|Andrew Nickolas Torrance||1755||Jul 1, 1812||West side, Section E, Lot 66, Person 4|
|Inscription and Notes:|
Dates per other sources - see below.
Military Service: American Revolution
Q.M. Continental Army
Andrew Torrance served as a private and quartermaster in the Continental Army from Virginia, where he settled after migrating from Scotland in 1766. According to family history, he saw all or most of his eleven brothers lay down their arms at Yorktown when Lord Cornwallis surrendered to General Washington.
Following the Revolution, Torrance moved to Union District, South Carolina where he married Hester (Esther) Howard in 1789. She was the daughter of Nehemiah Howard and Edith Smith, and the sister of John Howard, one of Milledgeville's early settlers.[i][ii] Andrew and Hester Howard Torrance had three sons, William Howard, Amelius, and Mansfield, and four daughters, Harriett, Clara, Maria, and Matilda .[iii]
From 1786 to 1799, Andrew Torrance's name appears frequently in Union County, South Carolina records. He served on the jury and was appointed overseer of the road between the Tyger and Enoree Rivers in 1786. In 1787 he was appointed Deputy Sheriff and resigned the overseer position. He continued to serve on juries, was appointed executor of an estate and served on a panel to arbitrate a dispute. In 1795, upon taking the oath of office as Justice of the Peace, he earned the right to style himself "Esquire." In 1799, many records begin and end with "Present their Honors: Thomas Brandon, William Kennedy, Andrew Torrance." A January 9, 1799 record reads, "On the application of Andrew Torrance, Esq., leave is given him to retail spirituous liquors and keep public house on his entering bond according to law."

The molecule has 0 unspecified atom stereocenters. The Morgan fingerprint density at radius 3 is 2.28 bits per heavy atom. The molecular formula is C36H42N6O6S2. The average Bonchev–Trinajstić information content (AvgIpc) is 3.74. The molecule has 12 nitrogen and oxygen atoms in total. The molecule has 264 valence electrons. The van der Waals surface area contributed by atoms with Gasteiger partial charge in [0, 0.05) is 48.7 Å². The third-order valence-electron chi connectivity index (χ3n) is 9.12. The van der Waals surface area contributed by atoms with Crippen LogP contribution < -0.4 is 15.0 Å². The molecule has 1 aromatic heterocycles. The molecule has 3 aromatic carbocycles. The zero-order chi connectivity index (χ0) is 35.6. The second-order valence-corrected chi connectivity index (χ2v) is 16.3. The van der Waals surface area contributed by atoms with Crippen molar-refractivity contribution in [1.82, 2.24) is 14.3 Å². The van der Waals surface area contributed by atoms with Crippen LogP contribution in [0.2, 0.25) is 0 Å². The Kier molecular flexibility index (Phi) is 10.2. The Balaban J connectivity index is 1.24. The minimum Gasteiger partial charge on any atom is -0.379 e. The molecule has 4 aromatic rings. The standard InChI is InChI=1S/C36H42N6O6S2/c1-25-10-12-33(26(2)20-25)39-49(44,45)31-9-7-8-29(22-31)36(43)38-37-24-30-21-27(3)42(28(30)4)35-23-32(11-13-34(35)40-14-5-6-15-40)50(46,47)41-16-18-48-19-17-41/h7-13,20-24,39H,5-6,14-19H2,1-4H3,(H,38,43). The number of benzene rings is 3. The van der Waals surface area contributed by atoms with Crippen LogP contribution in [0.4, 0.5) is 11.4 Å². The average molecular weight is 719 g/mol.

In the spring of 1811, the Torrance family moved to Baldwin County, Georgia, where Andrew Torrance died on 1 July 1812. Hester Torrance died in 1832. They are interred in the Torrance lot in Milledgeville's Memory Hill Cemetery. Hester's brother, John Howard, is buried in the Old Howard Burial Ground on South Warren Street in Milledgeville. It is believed that their mother, Edith Smith Howard, is also buried in the Howard family cemetery.
[i]. Roster of Revolutionary Soldiers in GA
[ii]. DAR Patriot Index, p. 2957.
[iii]. History of Baldwin County, by Anna Maria Cook, p. 454-455; Nehemiah Howard and His Family, (Huntsville, Alabama, 1983), by Rebecca Echols Terry. Information supplied by Anne Barrett Chamlee, Milledgeville, Georgia (478 452-7877).